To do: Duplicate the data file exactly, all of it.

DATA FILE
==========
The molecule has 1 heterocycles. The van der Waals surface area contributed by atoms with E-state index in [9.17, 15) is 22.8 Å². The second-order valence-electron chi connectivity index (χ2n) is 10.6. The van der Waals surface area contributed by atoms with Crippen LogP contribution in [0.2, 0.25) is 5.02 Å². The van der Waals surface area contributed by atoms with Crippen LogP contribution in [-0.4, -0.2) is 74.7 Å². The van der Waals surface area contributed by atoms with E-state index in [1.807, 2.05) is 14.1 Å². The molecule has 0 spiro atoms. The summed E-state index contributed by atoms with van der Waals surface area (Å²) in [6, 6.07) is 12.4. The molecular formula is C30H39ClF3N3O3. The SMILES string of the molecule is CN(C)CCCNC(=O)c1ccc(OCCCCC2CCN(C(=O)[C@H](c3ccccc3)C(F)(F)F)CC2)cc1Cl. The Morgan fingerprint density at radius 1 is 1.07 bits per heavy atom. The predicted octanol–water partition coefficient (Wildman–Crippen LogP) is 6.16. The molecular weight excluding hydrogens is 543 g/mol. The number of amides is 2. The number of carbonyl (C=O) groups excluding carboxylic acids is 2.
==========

The molecule has 1 heterocycles. The van der Waals surface area contributed by atoms with E-state index in [9.17, 15) is 22.8 Å². The second-order valence-electron chi connectivity index (χ2n) is 10.6. The van der Waals surface area contributed by atoms with Crippen LogP contribution in [0.2, 0.25) is 5.02 Å². The van der Waals surface area contributed by atoms with Crippen LogP contribution in [-0.4, -0.2) is 74.7 Å². The van der Waals surface area contributed by atoms with E-state index in [1.807, 2.05) is 14.1 Å². The molecule has 0 spiro atoms. The summed E-state index contributed by atoms with van der Waals surface area (Å²) in [6, 6.07) is 12.4. The molecular formula is C30H39ClF3N3O3. The SMILES string of the molecule is CN(C)CCCNC(=O)c1ccc(OCCCCC2CCN(C(=O)[C@H](c3ccccc3)C(F)(F)F)CC2)cc1Cl. The Morgan fingerprint density at radius 1 is 1.07 bits per heavy atom. The predicted octanol–water partition coefficient (Wildman–Crippen LogP) is 6.16. The molecular weight excluding hydrogens is 543 g/mol. The number of amides is 2. The number of carbonyl (C=O) groups excluding carboxylic acids is 2.